Methane is primarily the result of the decomposition of organic matter. The gas has a 25 times greater warming potential than carbon dioxide, but is not as...

Im Focus: How protons move through a fuel cell

Hydrogen is regarded as the energy source of the future: It is produced with solar power and can be used to generate heat and electricity in fuel cells. Empa researchers have now succeeded in decoding the movement of hydrogen ions in crystals – a key step towards more efficient energy conversion in the hydrogen industry of tomorrow.

As charge carriers, electrons and ions play the leading role in electrochemical energy storage devices and converters such as batteries and fuel cells. Proton...

Im Focus: A unique data centre for cosmological simulations

Scientists from the Excellence Cluster Universe at the Ludwig-Maximilians-Universität Munich have establised "Cosmowebportal", a unique data centre for cosmological simulations located at the Leibniz Supercomputing Centre (LRZ) of the Bavarian Academy of Sciences. The complete results of a series of large hydrodynamical cosmological simulations are available, with data volumes typically exceeding several hundred terabytes. Scientists worldwide can interactively explore these complex simulations via a web interface and directly access the results.

With current telescopes, scientists can observe our Universe’s galaxies and galaxy clusters and their distribution along an invisible cosmic web. From the...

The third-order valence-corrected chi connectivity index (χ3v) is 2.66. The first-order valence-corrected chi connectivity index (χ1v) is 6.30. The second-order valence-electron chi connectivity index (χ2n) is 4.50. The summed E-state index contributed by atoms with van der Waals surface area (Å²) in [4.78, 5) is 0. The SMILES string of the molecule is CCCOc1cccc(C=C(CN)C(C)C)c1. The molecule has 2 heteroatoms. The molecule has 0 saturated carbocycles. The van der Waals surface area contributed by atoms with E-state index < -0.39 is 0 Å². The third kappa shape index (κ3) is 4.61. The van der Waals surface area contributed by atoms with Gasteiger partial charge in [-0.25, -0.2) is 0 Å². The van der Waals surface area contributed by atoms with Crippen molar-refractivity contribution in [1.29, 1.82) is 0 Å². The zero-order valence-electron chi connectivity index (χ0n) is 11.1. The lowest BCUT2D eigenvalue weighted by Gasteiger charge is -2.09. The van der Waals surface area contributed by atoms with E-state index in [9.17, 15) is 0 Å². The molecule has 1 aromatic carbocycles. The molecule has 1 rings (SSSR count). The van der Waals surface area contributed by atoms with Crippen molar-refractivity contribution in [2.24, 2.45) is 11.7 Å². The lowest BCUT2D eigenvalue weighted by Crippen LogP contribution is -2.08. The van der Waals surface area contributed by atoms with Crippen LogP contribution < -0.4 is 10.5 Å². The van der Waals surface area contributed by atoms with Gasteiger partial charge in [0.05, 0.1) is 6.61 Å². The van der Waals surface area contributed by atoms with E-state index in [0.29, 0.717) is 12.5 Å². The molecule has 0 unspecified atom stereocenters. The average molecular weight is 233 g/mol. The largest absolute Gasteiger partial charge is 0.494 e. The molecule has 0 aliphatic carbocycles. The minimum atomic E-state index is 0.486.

Im Focus: Scientists develop molecular thermometer for contactless measurement using infrared light

Temperature measurements possible even on the smallest scale / Molecular ruby for use in material sciences, biology, and medicine

Chemists at Johannes Gutenberg University Mainz (JGU) in cooperation with researchers of the German Federal Institute for Materials Research and Testing (BAM)...

All Focus news of the innovation-report >>>

Anzeige

Anzeige

Event News

Plants are networkers

19.06.2017 | Event News

Digital Survival Training for Executives

13.06.2017 | Event News

Global Learning Council Summit 2017

13.06.2017 | Event News

 
Latest News

Collapse of the European ice sheet caused chaos

27.06.2017 | Earth Sciences

NASA sees quick development of Hurricane Dora

27.06.2017 | Earth Sciences

New method to rapidly map the 'social networks' of proteins

27.06.2017 | Life Sciences

VideoLinks
B2B-VideoLinks
More VideoLinks >>>